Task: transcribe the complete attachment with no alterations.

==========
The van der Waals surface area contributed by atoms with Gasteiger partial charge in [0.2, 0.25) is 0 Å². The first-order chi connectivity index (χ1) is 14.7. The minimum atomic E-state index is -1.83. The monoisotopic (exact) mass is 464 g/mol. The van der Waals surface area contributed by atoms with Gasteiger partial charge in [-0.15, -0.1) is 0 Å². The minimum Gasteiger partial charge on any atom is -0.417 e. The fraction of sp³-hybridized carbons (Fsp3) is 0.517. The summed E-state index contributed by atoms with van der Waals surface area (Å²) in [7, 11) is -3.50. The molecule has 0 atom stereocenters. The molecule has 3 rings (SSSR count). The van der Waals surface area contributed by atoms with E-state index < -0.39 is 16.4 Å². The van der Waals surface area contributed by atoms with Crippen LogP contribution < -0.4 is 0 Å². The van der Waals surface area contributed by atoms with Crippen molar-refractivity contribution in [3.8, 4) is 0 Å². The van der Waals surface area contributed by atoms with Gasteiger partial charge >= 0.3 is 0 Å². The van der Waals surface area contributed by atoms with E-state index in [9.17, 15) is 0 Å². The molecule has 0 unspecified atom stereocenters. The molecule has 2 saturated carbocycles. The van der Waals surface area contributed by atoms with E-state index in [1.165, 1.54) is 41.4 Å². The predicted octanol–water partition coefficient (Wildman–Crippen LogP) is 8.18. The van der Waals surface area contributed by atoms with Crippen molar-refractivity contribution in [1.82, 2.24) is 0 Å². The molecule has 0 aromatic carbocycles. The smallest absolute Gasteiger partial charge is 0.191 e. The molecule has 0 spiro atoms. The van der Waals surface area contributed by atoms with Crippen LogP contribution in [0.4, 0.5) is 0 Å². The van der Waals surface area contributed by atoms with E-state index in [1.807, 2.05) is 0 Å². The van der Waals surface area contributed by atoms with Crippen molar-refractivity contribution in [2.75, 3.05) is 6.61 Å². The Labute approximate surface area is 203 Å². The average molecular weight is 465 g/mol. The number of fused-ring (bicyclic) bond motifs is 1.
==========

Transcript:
The van der Waals surface area contributed by atoms with Gasteiger partial charge in [0.2, 0.25) is 0 Å². The first-order chi connectivity index (χ1) is 14.7. The minimum atomic E-state index is -1.83. The monoisotopic (exact) mass is 464 g/mol. The van der Waals surface area contributed by atoms with Gasteiger partial charge in [-0.15, -0.1) is 0 Å². The minimum Gasteiger partial charge on any atom is -0.417 e. The fraction of sp³-hybridized carbons (Fsp3) is 0.517. The summed E-state index contributed by atoms with van der Waals surface area (Å²) in [7, 11) is -3.50. The molecule has 0 atom stereocenters. The molecule has 3 rings (SSSR count). The van der Waals surface area contributed by atoms with E-state index < -0.39 is 16.4 Å². The van der Waals surface area contributed by atoms with Crippen LogP contribution < -0.4 is 0 Å². The van der Waals surface area contributed by atoms with Crippen molar-refractivity contribution in [3.8, 4) is 0 Å². The van der Waals surface area contributed by atoms with Gasteiger partial charge >= 0.3 is 0 Å². The van der Waals surface area contributed by atoms with E-state index in [9.17, 15) is 0 Å². The molecule has 0 unspecified atom stereocenters. The molecule has 2 saturated carbocycles. The van der Waals surface area contributed by atoms with E-state index in [1.165, 1.54) is 41.4 Å². The predicted octanol–water partition coefficient (Wildman–Crippen LogP) is 8.18. The van der Waals surface area contributed by atoms with Crippen molar-refractivity contribution in [1.82, 2.24) is 0 Å². The molecule has 0 aromatic carbocycles. The smallest absolute Gasteiger partial charge is 0.191 e. The molecule has 0 spiro atoms. The van der Waals surface area contributed by atoms with Crippen LogP contribution in [0.4, 0.5) is 0 Å². The van der Waals surface area contributed by atoms with E-state index in [1.807, 2.05) is 0 Å². The van der Waals surface area contributed by atoms with Crippen molar-refractivity contribution in [2.75, 3.05) is 6.61 Å². The Labute approximate surface area is 203 Å². The average molecular weight is 465 g/mol. The number of fused-ring (bicyclic) bond motifs is 1.